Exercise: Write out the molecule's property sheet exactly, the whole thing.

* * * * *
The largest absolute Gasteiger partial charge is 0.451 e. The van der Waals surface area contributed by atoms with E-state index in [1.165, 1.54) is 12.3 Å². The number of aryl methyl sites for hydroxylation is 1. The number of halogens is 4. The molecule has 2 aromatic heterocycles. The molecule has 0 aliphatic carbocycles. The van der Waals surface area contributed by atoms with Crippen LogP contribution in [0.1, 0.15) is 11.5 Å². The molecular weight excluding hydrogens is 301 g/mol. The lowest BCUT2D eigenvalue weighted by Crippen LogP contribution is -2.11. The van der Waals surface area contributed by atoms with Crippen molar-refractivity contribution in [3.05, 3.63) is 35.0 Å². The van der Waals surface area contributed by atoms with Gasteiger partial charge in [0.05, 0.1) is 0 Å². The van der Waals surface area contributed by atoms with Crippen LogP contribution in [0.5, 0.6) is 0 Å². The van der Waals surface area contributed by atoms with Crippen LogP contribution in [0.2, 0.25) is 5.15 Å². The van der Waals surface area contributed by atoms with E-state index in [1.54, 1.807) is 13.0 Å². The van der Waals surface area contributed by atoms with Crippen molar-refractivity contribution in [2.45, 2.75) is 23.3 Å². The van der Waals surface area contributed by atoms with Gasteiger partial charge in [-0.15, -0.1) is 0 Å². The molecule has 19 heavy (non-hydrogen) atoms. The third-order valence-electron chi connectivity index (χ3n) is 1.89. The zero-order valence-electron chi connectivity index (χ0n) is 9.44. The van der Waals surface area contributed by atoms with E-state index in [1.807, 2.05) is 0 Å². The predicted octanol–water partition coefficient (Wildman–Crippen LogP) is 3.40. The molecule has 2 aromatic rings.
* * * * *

The largest absolute Gasteiger partial charge is 0.451 e. The van der Waals surface area contributed by atoms with E-state index in [1.165, 1.54) is 12.3 Å². The number of aryl methyl sites for hydroxylation is 1. The number of halogens is 4. The molecule has 2 aromatic heterocycles. The molecule has 0 aliphatic carbocycles. The van der Waals surface area contributed by atoms with Crippen LogP contribution in [0.1, 0.15) is 11.5 Å². The molecular weight excluding hydrogens is 301 g/mol. The lowest BCUT2D eigenvalue weighted by Crippen LogP contribution is -2.11. The van der Waals surface area contributed by atoms with Crippen molar-refractivity contribution in [3.05, 3.63) is 35.0 Å². The van der Waals surface area contributed by atoms with Gasteiger partial charge in [0.05, 0.1) is 0 Å². The van der Waals surface area contributed by atoms with Crippen LogP contribution in [0.5, 0.6) is 0 Å². The van der Waals surface area contributed by atoms with Crippen LogP contribution in [0.2, 0.25) is 5.15 Å². The van der Waals surface area contributed by atoms with E-state index in [1.54, 1.807) is 13.0 Å². The van der Waals surface area contributed by atoms with Crippen molar-refractivity contribution in [2.45, 2.75) is 23.3 Å². The van der Waals surface area contributed by atoms with Gasteiger partial charge in [-0.15, -0.1) is 0 Å². The molecule has 19 heavy (non-hydrogen) atoms. The third-order valence-electron chi connectivity index (χ3n) is 1.89. The zero-order valence-electron chi connectivity index (χ0n) is 9.44. The van der Waals surface area contributed by atoms with E-state index in [1.807, 2.05) is 0 Å². The predicted octanol–water partition coefficient (Wildman–Crippen LogP) is 3.40. The molecule has 2 aromatic rings.